Digital Natives by
Matthew Plummer Fernandez


Product news: a watering can and an action figure were among the everyday objects scanned and distorted by designer Matthew Plummer Fernandez to create these faceted and richly coloured 3D printed vessels.

Digital Natives by Matthew Plummer Fernandez

The objects are based on 3D scans of a watering can, a Power Ranger action figure, a spray bottle, a dolphin-shaped lamp and a 19th century vase.

Digital Natives by Matthew Plummer Fernandez

The designer used custom-made software to subject the scans to algorithms that stretch and distort the data into new forms, before sending the altered files to be 3D printed with colourless sand particles and tinted resin.

Digital Natives by Matthew Plummer Fernandez

"The algorithms basically deform the shape by mathematically repositioning its set of coordinates," Plummer Fernandez told Dezeen. "Different equations create different effects – the simplest are simple multiplications to stretch an object, while more advanced formulas can twist or smooth the object or go as far as adding new features such as spikes."

Digital Natives by Matthew Plummer Fernandez

"The programming is a key part of what I do," he added. "Instead of using existing programs such as Rhino or Autocad products, I create my own 3D editing tools. These are written in Processing, an open source platform for creative coding. I simply use them to shape my objects and save them as 3D printable files."

Digital Natives by Matthew Plummer Fernandez

Plummer Fernandez was born in Colombia and now lives in the UK, where he graduated from the Royal College of Art's Design Products MA in 2009.

Digital Natives by Matthew Plummer Fernandez

The Digital Natives collection will be presented at the 3D Print Show which takes place from 19 to 21 October in London.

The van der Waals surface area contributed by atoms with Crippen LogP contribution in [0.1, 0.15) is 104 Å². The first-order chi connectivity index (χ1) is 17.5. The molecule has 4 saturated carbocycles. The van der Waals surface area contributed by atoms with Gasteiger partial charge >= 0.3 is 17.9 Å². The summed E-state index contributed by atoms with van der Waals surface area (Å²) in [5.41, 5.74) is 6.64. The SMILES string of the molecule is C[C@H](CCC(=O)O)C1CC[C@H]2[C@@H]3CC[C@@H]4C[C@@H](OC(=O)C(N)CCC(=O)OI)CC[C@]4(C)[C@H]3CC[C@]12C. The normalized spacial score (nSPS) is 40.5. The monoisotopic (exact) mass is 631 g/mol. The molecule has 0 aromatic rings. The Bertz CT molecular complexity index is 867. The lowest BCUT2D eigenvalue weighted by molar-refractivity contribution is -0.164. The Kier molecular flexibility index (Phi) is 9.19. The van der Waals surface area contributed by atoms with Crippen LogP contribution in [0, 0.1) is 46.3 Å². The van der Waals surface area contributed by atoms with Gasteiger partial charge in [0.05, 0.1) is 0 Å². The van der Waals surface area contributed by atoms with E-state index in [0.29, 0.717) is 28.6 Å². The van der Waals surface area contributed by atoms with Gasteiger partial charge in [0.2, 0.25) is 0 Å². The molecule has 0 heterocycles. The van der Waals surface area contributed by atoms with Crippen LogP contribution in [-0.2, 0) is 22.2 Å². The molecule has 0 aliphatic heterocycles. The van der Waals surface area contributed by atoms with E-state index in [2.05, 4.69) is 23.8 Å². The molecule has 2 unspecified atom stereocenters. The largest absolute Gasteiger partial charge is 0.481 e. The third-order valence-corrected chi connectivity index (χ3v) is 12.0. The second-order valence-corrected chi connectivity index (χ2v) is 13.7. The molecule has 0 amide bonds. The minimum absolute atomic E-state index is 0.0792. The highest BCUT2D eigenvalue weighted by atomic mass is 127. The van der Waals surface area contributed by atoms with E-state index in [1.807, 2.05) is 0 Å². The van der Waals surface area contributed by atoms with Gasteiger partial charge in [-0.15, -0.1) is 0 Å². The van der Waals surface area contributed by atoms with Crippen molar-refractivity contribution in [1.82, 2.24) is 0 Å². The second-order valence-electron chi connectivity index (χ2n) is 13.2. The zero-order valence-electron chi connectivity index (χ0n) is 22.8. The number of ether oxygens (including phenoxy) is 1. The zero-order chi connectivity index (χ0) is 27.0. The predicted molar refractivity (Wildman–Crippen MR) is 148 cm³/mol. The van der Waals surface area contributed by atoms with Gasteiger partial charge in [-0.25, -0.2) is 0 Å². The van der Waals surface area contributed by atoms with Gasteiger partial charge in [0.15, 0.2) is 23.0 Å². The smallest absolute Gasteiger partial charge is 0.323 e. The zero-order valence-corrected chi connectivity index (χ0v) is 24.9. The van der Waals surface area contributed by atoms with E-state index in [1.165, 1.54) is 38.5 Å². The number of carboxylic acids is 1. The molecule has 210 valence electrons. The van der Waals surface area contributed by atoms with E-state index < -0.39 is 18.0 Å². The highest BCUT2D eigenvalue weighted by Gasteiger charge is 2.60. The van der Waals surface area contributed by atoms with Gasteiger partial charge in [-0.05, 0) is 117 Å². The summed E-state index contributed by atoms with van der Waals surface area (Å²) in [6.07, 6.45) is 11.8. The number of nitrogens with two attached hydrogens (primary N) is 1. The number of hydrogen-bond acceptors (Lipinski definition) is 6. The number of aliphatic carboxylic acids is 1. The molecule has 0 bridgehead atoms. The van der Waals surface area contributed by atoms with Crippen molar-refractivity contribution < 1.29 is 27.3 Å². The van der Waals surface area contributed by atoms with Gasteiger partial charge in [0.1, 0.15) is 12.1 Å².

Digital Natives by Matthew Plummer Fernandez

We recently reported on the news that gun enthusiasts in the U.S. are using 3D printers to make their own weapons – see all our stories about 3D printing here.

Here's some more information from the designer:

Digital Natives

Everyday items such as toys and detergent bottles are 3D scanned using a digital camera and subjected to algorithms that distort, abstract and taint them into new primordial forms that begin to resemble early human artefacts. In some cases only close inspection reveals traces inherited from their physical predecessors. These are then 3D printed in colour resin/sandstone.

I am currently at the beginning of my ongoing 3D scan->remix->print-in-colour process development. These objects hopefully help capture the process in its early stages, whilst the algorithms and forms are still fairly crude, yet appreciable.

The algorithms are executed within two software 3D interfaces; co_former for transforming shape, and #ccc (colour co-creator) for generating colour. These create files ready for 3D printing in colour. Done with the open source programming language Processing and libraries Hemesh, ControlP5, and Toxiclibs.

  • Josh V

    Could you heat that teapot without degrading the 3D printed resins? I mean, these are amazing and beautiful, just wondering about the extents to what can be done to resin printed objects.

  • George

    Josh V:

    Hi, since I work with 3D printer and 3D printed models, I can tell you from my experience and the tests I’ve done that you can safely heat up those model to 80°C.

    100°C should be also possible but not for an extended time period, at this temperature the colors might start changing (they become darker and kind of yellowish). At 120°C parts start baking and they will turn brown.

    There are of course different types of resin. Some can make the parts waterproof, some can probably make it heat resistant.